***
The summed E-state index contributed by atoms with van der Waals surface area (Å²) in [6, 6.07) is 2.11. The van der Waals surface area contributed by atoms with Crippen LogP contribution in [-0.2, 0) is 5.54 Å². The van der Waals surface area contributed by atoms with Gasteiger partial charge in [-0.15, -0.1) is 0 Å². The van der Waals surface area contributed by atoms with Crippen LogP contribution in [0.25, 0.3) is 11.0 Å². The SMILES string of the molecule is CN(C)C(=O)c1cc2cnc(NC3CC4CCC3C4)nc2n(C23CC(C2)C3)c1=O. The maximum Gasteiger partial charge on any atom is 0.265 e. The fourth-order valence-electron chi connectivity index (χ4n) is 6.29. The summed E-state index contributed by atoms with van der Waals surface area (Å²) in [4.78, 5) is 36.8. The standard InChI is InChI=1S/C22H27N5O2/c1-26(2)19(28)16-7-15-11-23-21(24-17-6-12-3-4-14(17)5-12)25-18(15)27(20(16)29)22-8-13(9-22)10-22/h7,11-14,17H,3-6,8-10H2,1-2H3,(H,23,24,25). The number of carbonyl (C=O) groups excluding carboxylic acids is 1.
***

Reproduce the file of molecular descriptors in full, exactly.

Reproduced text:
The summed E-state index contributed by atoms with van der Waals surface area (Å²) in [6, 6.07) is 2.11. The van der Waals surface area contributed by atoms with Crippen LogP contribution in [-0.2, 0) is 5.54 Å². The van der Waals surface area contributed by atoms with Gasteiger partial charge in [-0.15, -0.1) is 0 Å². The van der Waals surface area contributed by atoms with Crippen LogP contribution in [0.25, 0.3) is 11.0 Å². The SMILES string of the molecule is CN(C)C(=O)c1cc2cnc(NC3CC4CCC3C4)nc2n(C23CC(C2)C3)c1=O. The maximum Gasteiger partial charge on any atom is 0.265 e. The fourth-order valence-electron chi connectivity index (χ4n) is 6.29. The summed E-state index contributed by atoms with van der Waals surface area (Å²) in [4.78, 5) is 36.8. The standard InChI is InChI=1S/C22H27N5O2/c1-26(2)19(28)16-7-15-11-23-21(24-17-6-12-3-4-14(17)5-12)25-18(15)27(20(16)29)22-8-13(9-22)10-22/h7,11-14,17H,3-6,8-10H2,1-2H3,(H,23,24,25). The number of carbonyl (C=O) groups excluding carboxylic acids is 1.